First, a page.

Northumberland ospreys produce three chicks

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Kielder ospreys
Image caption,
Feeding time for the Kielder osprey chicks

Three chicks have been spotted at the nesting site of a pair of ospreys at Kielder in Northumberland.

The birds also reared three chicks in the forest last summer, becoming the first to breed in the north-east of England for 200 years.

Rangers have been using small cameras which have been fitted to the purpose-built treetop nest in the forest.

The nest is only the second location in England where ospreys have recolonised naturally.

Malte Iden, ranger at Kielder Castle Visitor Centre, said: "We have been watching riveting CCTV coverage being beamed back to Kielder Castle.

"We can see the three chicks clearly and dad has been bringing them fish to build up their strength."

Expanding population

It is thought the chicks should make their first flights about seven weeks after hatching.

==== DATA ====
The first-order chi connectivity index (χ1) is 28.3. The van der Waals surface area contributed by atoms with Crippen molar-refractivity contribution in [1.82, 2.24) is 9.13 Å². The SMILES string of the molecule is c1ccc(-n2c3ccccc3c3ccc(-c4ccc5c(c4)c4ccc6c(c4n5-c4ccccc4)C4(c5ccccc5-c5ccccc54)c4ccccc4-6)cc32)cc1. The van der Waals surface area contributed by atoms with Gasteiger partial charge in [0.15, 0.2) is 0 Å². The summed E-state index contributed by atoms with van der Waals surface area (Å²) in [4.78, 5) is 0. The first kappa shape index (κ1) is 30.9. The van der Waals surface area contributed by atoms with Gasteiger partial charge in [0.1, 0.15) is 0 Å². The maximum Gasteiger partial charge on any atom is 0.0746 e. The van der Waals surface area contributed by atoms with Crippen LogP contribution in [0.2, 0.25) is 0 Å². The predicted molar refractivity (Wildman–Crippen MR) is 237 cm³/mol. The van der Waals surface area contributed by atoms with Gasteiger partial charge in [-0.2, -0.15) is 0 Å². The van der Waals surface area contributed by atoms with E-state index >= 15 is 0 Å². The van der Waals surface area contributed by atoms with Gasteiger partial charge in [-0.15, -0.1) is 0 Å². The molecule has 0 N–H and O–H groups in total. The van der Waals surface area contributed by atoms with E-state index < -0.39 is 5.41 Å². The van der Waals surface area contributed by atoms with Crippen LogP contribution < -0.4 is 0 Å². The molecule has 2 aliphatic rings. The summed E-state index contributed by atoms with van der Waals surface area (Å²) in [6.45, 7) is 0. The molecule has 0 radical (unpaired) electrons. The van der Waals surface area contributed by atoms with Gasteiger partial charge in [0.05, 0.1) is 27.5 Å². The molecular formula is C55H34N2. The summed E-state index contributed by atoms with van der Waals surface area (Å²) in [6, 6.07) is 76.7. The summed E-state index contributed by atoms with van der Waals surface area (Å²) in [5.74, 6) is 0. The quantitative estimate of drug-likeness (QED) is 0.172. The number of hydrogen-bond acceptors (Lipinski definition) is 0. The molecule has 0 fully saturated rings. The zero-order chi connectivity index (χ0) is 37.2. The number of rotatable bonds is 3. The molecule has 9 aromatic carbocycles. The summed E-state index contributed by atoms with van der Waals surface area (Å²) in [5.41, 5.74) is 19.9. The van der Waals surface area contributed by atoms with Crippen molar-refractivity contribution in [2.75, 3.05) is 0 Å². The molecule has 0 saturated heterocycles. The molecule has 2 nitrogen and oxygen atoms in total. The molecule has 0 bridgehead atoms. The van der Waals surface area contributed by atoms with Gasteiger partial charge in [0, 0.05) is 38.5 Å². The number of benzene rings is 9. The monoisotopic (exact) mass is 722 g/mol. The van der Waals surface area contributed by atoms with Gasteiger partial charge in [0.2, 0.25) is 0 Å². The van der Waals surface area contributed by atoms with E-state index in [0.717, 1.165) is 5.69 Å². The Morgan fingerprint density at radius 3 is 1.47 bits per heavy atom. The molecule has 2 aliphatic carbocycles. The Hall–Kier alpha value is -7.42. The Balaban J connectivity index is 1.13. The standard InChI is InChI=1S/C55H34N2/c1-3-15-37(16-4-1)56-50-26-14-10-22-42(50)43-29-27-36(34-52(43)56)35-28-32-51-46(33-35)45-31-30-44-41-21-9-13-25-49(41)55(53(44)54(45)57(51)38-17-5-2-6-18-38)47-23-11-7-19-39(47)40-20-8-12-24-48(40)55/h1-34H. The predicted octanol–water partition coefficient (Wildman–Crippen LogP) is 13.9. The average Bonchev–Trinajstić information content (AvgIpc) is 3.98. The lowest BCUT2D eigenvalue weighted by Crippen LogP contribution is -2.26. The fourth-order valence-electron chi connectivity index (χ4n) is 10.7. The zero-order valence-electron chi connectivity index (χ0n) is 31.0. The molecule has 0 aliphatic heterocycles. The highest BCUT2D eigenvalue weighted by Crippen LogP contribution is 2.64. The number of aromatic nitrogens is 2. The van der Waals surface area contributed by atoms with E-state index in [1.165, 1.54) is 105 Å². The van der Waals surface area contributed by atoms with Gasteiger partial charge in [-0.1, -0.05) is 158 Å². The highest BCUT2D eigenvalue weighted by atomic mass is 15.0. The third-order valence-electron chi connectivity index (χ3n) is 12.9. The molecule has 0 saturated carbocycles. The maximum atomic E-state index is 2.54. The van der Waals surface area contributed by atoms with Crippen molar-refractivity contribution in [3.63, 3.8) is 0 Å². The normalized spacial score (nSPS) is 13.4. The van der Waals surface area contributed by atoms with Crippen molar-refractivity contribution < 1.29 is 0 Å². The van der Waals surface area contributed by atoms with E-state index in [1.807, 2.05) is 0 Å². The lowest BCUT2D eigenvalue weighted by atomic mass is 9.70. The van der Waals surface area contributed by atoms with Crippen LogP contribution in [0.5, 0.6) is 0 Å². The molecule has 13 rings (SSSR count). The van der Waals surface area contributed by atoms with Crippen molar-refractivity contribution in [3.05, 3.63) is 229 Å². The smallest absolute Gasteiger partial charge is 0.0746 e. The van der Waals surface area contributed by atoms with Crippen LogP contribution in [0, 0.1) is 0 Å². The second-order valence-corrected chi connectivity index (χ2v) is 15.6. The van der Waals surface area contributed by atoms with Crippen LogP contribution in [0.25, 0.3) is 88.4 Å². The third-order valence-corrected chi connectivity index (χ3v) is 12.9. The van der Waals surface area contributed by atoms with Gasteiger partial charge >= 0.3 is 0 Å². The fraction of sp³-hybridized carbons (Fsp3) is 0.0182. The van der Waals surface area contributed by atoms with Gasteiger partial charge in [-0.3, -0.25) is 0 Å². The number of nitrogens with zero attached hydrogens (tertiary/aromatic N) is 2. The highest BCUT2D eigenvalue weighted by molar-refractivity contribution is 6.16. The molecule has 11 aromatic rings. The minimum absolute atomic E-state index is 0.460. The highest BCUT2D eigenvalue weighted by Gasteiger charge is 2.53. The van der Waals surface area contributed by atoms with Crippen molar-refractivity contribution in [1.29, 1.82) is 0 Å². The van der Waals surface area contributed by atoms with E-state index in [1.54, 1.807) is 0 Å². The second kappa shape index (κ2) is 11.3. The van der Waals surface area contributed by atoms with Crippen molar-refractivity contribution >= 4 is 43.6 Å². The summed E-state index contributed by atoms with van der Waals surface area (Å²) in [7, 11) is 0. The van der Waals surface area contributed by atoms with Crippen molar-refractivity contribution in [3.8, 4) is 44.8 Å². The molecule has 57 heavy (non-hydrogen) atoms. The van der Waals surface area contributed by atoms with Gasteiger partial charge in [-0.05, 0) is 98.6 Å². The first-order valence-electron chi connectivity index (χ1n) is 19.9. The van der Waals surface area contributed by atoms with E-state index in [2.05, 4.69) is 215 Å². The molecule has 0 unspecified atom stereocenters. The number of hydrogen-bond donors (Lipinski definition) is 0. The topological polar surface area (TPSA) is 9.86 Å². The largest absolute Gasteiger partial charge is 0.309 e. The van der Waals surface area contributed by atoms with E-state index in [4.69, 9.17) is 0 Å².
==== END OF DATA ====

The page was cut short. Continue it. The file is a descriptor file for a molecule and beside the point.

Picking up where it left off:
The nest - or eyrie - was built high in a tree in the 155,000-acre woodland by Forestry Commission rangers.

Elisabeth Rowark, director of the Kielder Partnership, said: "Every osprey born here carries the hopes of conservationists keen to see the bird make a come back.

"Last year's chicks all fledged successfully and a repeat of that would be brilliant."

The Kielder ospreys are thought to originate from the expanding Scottish population.

Ospreys were once distributed widely, but persecution resulted in the species becoming extinct in England as a breeding bird in 1840 and in Scotland in 1916. They re-colonised naturally in Scotland in 1954.

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